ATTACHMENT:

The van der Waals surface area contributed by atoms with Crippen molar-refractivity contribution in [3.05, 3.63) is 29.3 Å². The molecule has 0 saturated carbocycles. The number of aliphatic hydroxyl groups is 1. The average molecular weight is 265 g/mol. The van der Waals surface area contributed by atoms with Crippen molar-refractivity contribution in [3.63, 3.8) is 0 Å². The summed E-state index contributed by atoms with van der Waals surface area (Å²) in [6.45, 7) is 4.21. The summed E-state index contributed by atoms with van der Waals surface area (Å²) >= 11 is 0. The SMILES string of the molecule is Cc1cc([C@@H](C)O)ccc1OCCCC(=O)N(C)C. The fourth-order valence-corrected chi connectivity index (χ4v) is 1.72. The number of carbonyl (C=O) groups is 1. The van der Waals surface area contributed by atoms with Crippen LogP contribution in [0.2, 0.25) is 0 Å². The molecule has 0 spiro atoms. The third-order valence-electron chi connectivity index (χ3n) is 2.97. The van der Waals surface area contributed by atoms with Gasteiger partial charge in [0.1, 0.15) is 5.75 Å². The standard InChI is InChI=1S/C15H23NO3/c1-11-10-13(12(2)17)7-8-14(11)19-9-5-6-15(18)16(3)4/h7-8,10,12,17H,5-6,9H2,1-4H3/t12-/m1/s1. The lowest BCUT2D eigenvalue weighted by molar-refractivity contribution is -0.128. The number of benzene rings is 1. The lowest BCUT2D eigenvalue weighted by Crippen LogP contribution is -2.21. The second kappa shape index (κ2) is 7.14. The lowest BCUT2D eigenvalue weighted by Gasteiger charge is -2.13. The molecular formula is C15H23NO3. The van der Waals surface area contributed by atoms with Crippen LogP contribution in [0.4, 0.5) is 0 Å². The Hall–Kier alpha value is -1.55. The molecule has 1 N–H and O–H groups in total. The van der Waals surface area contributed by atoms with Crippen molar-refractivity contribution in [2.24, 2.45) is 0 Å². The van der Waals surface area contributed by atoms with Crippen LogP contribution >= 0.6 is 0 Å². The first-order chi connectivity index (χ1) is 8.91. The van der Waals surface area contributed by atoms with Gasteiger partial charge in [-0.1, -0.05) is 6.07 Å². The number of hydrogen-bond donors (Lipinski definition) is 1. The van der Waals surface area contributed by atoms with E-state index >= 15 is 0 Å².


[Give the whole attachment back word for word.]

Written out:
The van der Waals surface area contributed by atoms with Crippen molar-refractivity contribution in [3.05, 3.63) is 29.3 Å². The molecule has 0 saturated carbocycles. The number of aliphatic hydroxyl groups is 1. The average molecular weight is 265 g/mol. The van der Waals surface area contributed by atoms with Crippen molar-refractivity contribution in [3.63, 3.8) is 0 Å². The summed E-state index contributed by atoms with van der Waals surface area (Å²) in [6.45, 7) is 4.21. The summed E-state index contributed by atoms with van der Waals surface area (Å²) >= 11 is 0. The SMILES string of the molecule is Cc1cc([C@@H](C)O)ccc1OCCCC(=O)N(C)C. The fourth-order valence-corrected chi connectivity index (χ4v) is 1.72. The number of carbonyl (C=O) groups is 1. The van der Waals surface area contributed by atoms with Crippen LogP contribution in [0.2, 0.25) is 0 Å². The molecule has 0 spiro atoms. The third-order valence-electron chi connectivity index (χ3n) is 2.97. The van der Waals surface area contributed by atoms with Gasteiger partial charge in [0.1, 0.15) is 5.75 Å². The standard InChI is InChI=1S/C15H23NO3/c1-11-10-13(12(2)17)7-8-14(11)19-9-5-6-15(18)16(3)4/h7-8,10,12,17H,5-6,9H2,1-4H3/t12-/m1/s1. The lowest BCUT2D eigenvalue weighted by molar-refractivity contribution is -0.128. The number of benzene rings is 1. The lowest BCUT2D eigenvalue weighted by Crippen LogP contribution is -2.21. The second kappa shape index (κ2) is 7.14. The lowest BCUT2D eigenvalue weighted by Gasteiger charge is -2.13. The molecular formula is C15H23NO3. The van der Waals surface area contributed by atoms with Crippen LogP contribution in [0.4, 0.5) is 0 Å². The Hall–Kier alpha value is -1.55. The molecule has 1 N–H and O–H groups in total. The van der Waals surface area contributed by atoms with Crippen molar-refractivity contribution in [2.24, 2.45) is 0 Å². The van der Waals surface area contributed by atoms with Crippen LogP contribution >= 0.6 is 0 Å². The first-order chi connectivity index (χ1) is 8.91. The van der Waals surface area contributed by atoms with Gasteiger partial charge in [-0.1, -0.05) is 6.07 Å². The number of hydrogen-bond donors (Lipinski definition) is 1. The van der Waals surface area contributed by atoms with E-state index >= 15 is 0 Å².